29 March 2010

How to select a Prime Minister

From a discussion of parliamentarianism in Denmark, the story of King Christian IX's creation of the country's first liberal government in 1901, when the Venstre (Liberal) party was victorious:

Just how difficult the king and the conservative clique which surrounded him found it to accept the new state of things was immediately evidenced by the formation of the first liberal government itself. It would have been an obvious move to ask I.C. Christensen, the head of Venstre to form a government and let him take up the position of Prime Minister. Yet still, neither the king or his advisors could bring themselves to entrust such a position of responsibility to a simple schoolteacher, who, to compound the problem, spoke a strong west Jutland dialect. So the uncrowned king of Venstre had to settle in the first instance for a position as the Minister for Church Affairs and Education.

The king appointed a politically inexperienced lawyer and member of the board of the East Asiatic Company as Prime Minister, Professor J.H. Deuntzer (1845-1918), who as well as being one of the inner circle of the educated citizens of the capital was a regular guest in royal circles. It is reported that it was at such an occasion just before the change of political system that the king had the following exchange with Deuntzer: 'You are a left-winger, aren't you, Professor?' to which the somewhat nervous response was: 'To some extent, Your Majesty'. The hesitant response convinced the king that he had found the right man to head up the government of commoners he was on the point of forming.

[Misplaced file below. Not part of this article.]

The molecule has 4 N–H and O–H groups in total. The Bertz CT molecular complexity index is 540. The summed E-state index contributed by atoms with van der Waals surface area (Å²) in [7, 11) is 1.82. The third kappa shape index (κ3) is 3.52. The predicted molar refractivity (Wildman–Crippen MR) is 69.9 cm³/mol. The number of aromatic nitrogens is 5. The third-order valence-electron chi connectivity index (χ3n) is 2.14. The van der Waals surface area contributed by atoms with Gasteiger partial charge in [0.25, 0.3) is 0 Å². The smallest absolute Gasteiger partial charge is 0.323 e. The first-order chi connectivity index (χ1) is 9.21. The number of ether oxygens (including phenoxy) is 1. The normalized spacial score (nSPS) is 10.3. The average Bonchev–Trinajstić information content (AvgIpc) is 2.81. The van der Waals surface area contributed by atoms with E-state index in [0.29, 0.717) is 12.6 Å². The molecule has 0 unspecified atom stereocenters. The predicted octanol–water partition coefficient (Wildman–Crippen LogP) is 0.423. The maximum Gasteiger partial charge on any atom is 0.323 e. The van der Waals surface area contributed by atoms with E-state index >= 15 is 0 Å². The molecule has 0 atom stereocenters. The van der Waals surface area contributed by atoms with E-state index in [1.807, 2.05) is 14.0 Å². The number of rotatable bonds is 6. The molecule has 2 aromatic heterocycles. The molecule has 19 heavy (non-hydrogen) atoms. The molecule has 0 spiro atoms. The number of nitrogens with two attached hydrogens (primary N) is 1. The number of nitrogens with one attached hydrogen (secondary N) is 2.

Christensen had to wait until 1905 until the king relented and appointed him Prime Minister.

- Source: Knud J.V. Jespersen, A History of Denmark, 2004

28 March 2010

Silent comedy heroes

Here's some clips of two of the superstars of early cinema comedy featured in Paul Merton's Weird and Wonderful World of Early Cinema: a 1912 Pathe film featuring Andre Deed demonstrating the best way to get dressed in the morning and the benefits of a quick boxing lesson, and a 1909 Max Linder film, Juggling For Love. Linder was a strong influence on the later work of Charlie Chaplin, who in a signed photo dedicated to Max called himself Linder's 'disciple'.

26 March 2010

A newfound and unexpected admiration for Vin Diesel

Vin Diesel is such a Dungeons and Dragons obsessive that he's written the foreword to the 30th anniversary commemorative book. And while filming xXx he had a fake tattoo of his D&D character's name, Melkor, on his stomach.

He even took to introducing his castmates to the game. He would play with Dame Judi Dench after night shoots on the Chronicles Of Riddick and went as far as to show her his Dungeons and Dragons books and explain to her the different properties of Elementals.

- Popbitch

[Geek power!]

Music review cliches... on acid

Flavorwire presents a handy buzzword bingo card layout of all your favourite music review cliches: haunting, infectious, visceral and the ever-present '...on acid' all make a welcome appearance. Just don't use it for a drinking game, or you'll be comatose faster than a jetlagged Lady Gaga.